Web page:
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Catastrophic insurance can help in long-term care

Could Catastrophic Insurance Ease Your Long-term Care Expense Burden?

There are an estimated 77 million baby boomers coming close to, or entering, retirement age. This huge increase in the nation’s elderly population is swamping the existing long-term care (LTC) system, which can’t handle this number of people. While it’s wonderful news that we now live in an era of medical advancement that improves life expectancy, the projected increase in seniors means the system will soon become hopelessly overburdened unless something changes.

What Is Long-term Care?

LTC is essentially assistance with daily living activities including bathing, dressing, going to the bathroom, and other activities such as shopping, housekeeping, financial management, and cooking.

It is performed in a variety of settings including assisted living facilities, nursing homes, retirement communities, or even in your own home. While family and friends can provide a form of LTC, you have to take into account the cost in terms of their time and finances.

Understanding the Cost of Long-term Care

The lack of knowledge surrounding the cost of long-term care among seniors and baby boomers is alarming. A 2013 study outlining the attitudes of Americans toward long-term care was very revealing. Over 65 percent of Americans above the age of 40 have little or no long-term care plan in place. This is despite the fact that 70 percent of over 65s will need some form of LTC before they die.

As it happens, the median cost of a nursing home is approximately $87,000 per annum. The study shows that Americans have a range of thoughts and ideas on how to pay for LTC, and not all of them are entirely accurate or realistic.

Family Help

Approximately 75 percent of those interviewed in the study said they believed their spouse would care for them while almost 50 percent believed their children or grandchildren would look after them. Yet, this doesn’t take into account the aforementioned problems this can cause. You can’t underestimate the hidden economic impact of asking your family to help. In order to provide you with adequate care, your children or grandchildren may have to reduce their own labor hours, which would naturally reduce their income.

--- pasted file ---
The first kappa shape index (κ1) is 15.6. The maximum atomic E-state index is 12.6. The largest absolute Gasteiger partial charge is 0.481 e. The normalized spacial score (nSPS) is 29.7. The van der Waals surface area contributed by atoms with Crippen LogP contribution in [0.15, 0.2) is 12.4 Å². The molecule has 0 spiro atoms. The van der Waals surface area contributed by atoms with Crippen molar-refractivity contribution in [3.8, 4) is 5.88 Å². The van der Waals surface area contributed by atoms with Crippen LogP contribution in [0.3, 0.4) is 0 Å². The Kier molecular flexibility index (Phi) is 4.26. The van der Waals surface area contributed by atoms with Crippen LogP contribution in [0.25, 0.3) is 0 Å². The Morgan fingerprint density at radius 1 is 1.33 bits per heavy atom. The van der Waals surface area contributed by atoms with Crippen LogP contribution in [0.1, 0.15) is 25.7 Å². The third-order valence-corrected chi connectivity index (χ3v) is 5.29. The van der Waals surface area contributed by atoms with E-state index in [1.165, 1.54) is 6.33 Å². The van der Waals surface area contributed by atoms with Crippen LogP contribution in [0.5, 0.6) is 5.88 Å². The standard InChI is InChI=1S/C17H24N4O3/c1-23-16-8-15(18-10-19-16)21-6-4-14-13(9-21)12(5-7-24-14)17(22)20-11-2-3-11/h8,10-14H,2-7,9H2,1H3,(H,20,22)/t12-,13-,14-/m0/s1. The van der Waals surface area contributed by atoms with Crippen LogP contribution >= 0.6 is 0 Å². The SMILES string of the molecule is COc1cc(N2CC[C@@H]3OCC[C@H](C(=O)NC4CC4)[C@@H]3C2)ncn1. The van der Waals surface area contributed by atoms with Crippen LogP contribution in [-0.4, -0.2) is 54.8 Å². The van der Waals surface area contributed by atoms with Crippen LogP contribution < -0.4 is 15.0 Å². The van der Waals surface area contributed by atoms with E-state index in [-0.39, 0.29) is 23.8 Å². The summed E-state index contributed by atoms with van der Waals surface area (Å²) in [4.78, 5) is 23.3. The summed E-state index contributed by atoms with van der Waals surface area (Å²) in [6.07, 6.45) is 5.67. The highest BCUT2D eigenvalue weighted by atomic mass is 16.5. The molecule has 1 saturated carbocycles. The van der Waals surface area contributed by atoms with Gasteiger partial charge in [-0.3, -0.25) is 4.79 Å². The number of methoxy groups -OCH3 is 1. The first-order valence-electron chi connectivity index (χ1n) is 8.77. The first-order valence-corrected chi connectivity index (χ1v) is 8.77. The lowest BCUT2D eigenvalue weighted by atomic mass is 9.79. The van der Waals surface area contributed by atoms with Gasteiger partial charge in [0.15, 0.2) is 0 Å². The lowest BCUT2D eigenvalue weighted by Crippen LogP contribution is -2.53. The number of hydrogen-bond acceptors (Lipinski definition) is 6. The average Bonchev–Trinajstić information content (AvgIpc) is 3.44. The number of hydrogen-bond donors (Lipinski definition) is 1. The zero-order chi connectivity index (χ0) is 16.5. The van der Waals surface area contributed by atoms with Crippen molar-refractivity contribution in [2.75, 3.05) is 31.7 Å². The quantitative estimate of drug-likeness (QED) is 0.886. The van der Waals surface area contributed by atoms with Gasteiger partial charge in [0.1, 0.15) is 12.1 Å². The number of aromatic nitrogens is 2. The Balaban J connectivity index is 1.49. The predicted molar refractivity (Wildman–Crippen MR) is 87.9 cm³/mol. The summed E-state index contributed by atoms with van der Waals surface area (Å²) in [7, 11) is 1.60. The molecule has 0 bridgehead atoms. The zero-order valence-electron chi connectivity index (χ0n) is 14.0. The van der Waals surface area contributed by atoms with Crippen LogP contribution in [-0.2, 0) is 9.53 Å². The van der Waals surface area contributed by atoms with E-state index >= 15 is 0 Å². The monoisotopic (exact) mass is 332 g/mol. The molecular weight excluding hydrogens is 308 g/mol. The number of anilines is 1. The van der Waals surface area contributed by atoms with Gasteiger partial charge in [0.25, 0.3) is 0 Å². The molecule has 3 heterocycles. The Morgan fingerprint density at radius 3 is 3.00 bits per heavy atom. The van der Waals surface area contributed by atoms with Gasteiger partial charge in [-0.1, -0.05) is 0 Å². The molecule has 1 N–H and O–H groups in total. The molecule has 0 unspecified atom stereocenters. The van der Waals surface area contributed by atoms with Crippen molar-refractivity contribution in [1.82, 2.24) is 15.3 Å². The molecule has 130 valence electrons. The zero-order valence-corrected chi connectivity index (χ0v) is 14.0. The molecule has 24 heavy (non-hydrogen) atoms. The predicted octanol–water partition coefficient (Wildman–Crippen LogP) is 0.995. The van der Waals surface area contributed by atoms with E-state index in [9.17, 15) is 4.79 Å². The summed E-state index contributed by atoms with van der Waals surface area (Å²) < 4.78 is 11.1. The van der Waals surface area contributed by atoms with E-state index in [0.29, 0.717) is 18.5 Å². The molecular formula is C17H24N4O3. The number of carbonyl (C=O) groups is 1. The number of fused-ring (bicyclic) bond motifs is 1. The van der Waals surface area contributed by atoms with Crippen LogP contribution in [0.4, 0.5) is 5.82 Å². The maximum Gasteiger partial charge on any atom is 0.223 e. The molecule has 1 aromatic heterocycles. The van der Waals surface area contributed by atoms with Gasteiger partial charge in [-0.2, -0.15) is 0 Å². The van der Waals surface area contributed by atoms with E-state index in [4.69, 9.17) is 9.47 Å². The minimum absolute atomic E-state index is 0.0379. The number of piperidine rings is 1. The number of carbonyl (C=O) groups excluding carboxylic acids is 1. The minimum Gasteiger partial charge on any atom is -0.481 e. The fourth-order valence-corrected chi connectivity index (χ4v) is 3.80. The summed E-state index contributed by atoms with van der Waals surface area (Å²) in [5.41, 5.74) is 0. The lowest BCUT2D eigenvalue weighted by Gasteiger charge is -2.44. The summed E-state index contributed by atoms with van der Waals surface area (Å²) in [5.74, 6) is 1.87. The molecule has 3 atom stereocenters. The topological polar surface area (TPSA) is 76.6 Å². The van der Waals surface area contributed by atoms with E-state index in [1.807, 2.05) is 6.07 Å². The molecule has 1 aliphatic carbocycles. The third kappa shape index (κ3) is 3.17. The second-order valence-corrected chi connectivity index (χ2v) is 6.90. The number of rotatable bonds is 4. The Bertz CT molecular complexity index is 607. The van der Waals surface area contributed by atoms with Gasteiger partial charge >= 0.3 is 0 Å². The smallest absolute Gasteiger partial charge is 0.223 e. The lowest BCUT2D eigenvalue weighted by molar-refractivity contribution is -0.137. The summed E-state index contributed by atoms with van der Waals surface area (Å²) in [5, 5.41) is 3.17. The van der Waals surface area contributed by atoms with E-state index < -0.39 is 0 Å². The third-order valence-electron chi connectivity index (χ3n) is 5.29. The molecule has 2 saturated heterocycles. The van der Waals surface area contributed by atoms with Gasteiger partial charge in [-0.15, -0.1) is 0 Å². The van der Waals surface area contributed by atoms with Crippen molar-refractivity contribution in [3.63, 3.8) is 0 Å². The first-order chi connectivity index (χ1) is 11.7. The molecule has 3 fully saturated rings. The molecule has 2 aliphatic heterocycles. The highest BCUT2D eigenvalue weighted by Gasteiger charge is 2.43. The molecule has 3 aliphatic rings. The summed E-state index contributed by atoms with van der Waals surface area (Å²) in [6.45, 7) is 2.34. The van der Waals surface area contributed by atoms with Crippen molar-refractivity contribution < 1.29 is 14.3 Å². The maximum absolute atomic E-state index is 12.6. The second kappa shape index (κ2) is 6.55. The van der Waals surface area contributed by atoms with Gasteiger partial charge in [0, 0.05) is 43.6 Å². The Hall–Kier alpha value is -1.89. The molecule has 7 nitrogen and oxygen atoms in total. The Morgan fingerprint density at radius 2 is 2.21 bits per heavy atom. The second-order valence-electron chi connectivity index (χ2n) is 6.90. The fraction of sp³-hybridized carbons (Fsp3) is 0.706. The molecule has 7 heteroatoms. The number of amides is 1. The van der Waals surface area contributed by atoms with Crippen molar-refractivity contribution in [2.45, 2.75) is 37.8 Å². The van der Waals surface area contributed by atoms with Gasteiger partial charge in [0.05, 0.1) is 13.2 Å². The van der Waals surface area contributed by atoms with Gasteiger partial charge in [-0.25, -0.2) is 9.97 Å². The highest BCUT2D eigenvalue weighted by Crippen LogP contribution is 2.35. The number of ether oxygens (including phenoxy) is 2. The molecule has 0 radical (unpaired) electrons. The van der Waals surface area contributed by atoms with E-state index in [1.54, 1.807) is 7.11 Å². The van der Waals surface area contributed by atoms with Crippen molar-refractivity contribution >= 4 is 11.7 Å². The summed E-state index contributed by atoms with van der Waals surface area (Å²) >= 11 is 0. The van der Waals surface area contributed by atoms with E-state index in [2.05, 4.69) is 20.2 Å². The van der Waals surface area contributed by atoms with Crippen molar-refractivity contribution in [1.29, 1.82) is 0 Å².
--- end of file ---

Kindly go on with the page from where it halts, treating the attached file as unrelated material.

Social Programs

Over 33 percent of Americans wrongly believe that Medicare covers them, while a similar number think their private health insurers can help them. In fact, Medicaid is the only program that can help with long-term care. The trouble is that it only provides assistance to those in financial need. This means you’ll need to spend the majority of your life savings on LTC before becoming eligible.

Private long-term care insurance is another option but you’ll have to pay high premiums, and these products have low benefit caps. Research suggests that over 40 percent of LTC expenses are paid out-of-pocket on these programs.

What About Catastrophic Insurance?

According to research by the Urban Institute, Americans who turn 65 this year can expect to pay an average of $138,000 in LTC costs over the rest of their lives, a figure that is almost certain to rise.

Catastrophic insurance can help you in the event your LTC expenses get out of control. With this type of insurance, you pay for the cost of LTC to a certain point. Once you reach “catastrophic” level, your insurance comes into play. While catastrophic insurance is common in private health insurance markets, it is a rarity in long-term care.

Yet, there are potential options for LTC; it’s just that few people seem to be aware of them. The 1993 Long-term Care Program helps people purchase private LTC insurance while still being able to get Medicaid assistance and retaining assets equal to the amount of their insurance policy. Even though this program is available in 39 states, very few people even investigate it.


Perhaps there will be a publicly provided method of catastrophic coverage. The Congressional Long-term Care Commission rendered this moot in 2013. The paper, “A Comprehensive Approach to Long-term Services and Supports,” outlined a model where you would pay a specific percentage of LTC expenses and then become eligible for catastrophic coverage.

According to the model, your income is a factor, so individuals on lower income pay lower out-of-pocket costs. Wealthier individuals would also pay a percentage of their LTC costs but would get coverage without losing their existing assets.

However, this idea has not come to fruition, and there are unquestionable financial obstacles to overcome before any LTC program becomes publically available. Nonetheless, it must become a priority because the existing system is simply unsustainable.


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